In Europe, remedies for patent law breaches diverge across jurisdictions and while some seem more in line with the eBay balancing test (the Netherlands), others still use injunctions as the default remedy (Germany). The potential benefits of an Ebay-style balancing test are thus not available across the E.U. Meanwhile, patentees can continue to leverage the threat of injunctions to obtain unfair licensing terms. The European Commission has stepped up to take a decisive stance against injunctive relief in the presence of Standard Essential Patents as stated in its decisions in the Motorola Mobility and Samsung cases. The European Commission has the authority to establish an adequate framework for negotiation under FRAND under the Samsung decision. It should exercise this power to set an ex ante expectation that no injunctive relief will be granted and that parties will have to reach to an agreement sooner or later or leave it for the courts to decide the FRAND terms.

"What Role for Abuse of Superior Bargaining Position Laws?" 
New York Law Journal, Vol. 256, No. 3

YEE WAH CHIN, Ingram Yuzek Gainen Carroll & Bertolotti, LLP

Abuse of superior bargaining position laws prohibit a party to a business arrangement, holding what is considered to be a superior bargaining position relative to another party to the arrangement, from engaging in activities that are deemed to be unfair trade practices. The United States has no law at the federal level regarding “unfair trade practices� generally. With respect to abuse of superior bargaining position in particular, the United States has no law that addresses that concept generally. However, the United States is a federal system, and U.S. states may and do enact laws that overlap with or fill in gaps in federal laws, and/or are inconsistent with federal laws. Many states have specific laws that reflect concerns with superior bargaining positions. A focus on comparative advantage, which is distinct from dominant market position and based on relative bargaining power rather than on market power, may interject antitrust enforcers into commercial negotiations, which government is poorly suited for, and into normal market operations, which may impede normal market functioning. If an abuse of superior bargaining position law is nonetheless adopted or retained, the same economic principles and analytical framework that support abuse-of-dominant-position provisions could be applied to abuse-of-superior-bargaining position provisions. Under this framework, when the conduct challenged as an abuse of superior bargaining position does not have an anticompetitive effect and instead results in enhanced efficiency and increased consumer welfare, it should not be deemed abuse of superior bargaining position.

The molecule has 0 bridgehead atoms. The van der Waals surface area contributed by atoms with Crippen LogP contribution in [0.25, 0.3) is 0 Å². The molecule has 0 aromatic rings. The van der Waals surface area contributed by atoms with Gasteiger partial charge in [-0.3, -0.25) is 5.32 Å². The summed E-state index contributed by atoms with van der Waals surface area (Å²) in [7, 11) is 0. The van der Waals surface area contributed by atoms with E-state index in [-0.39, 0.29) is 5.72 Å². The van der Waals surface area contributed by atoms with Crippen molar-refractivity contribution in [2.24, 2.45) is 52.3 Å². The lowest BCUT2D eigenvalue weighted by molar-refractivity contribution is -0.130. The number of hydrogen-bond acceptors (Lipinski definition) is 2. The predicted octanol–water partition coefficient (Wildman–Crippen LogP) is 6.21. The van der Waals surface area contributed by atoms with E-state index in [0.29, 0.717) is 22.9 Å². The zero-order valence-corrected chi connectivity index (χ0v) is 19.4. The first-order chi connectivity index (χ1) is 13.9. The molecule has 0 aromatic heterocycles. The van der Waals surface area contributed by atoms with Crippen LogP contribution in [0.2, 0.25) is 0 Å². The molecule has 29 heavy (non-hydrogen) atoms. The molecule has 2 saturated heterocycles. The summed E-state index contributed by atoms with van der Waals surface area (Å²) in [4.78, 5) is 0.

"A Reluctant Standard-Bearer for Chicago-School Antitrust" 
CPI Antitrust Chron., Summer 2016

MAX HUFFMAN, Indiana University Robert H. McKinney School of Law

Justice Scalia was part of the intellectual ferment that gave rise to the deregulatory mindset in the 1970s and 1980s. He was involved in the intellectual conversations around ideas including textualist interpretive philosophy (statutes), originalist interpretation (constitutions), and free-market economic thought. Justice Scalia adopted the originalist philosophy from Judge Bork and advanced it from the pulpit of the Supreme Court. For the most part, he did not take the same leadership role in advancing the Chicago School tradition in antitrust. It would be impossible, however, in light of his long tenure on the Court and his engagement with the core intellectual philosophies that underlie much of modern antitrust, for him not to have had an impact on the body of law. And in Kodak (dissenting), Empagran (concurring), and Trinko (for the majority), he did.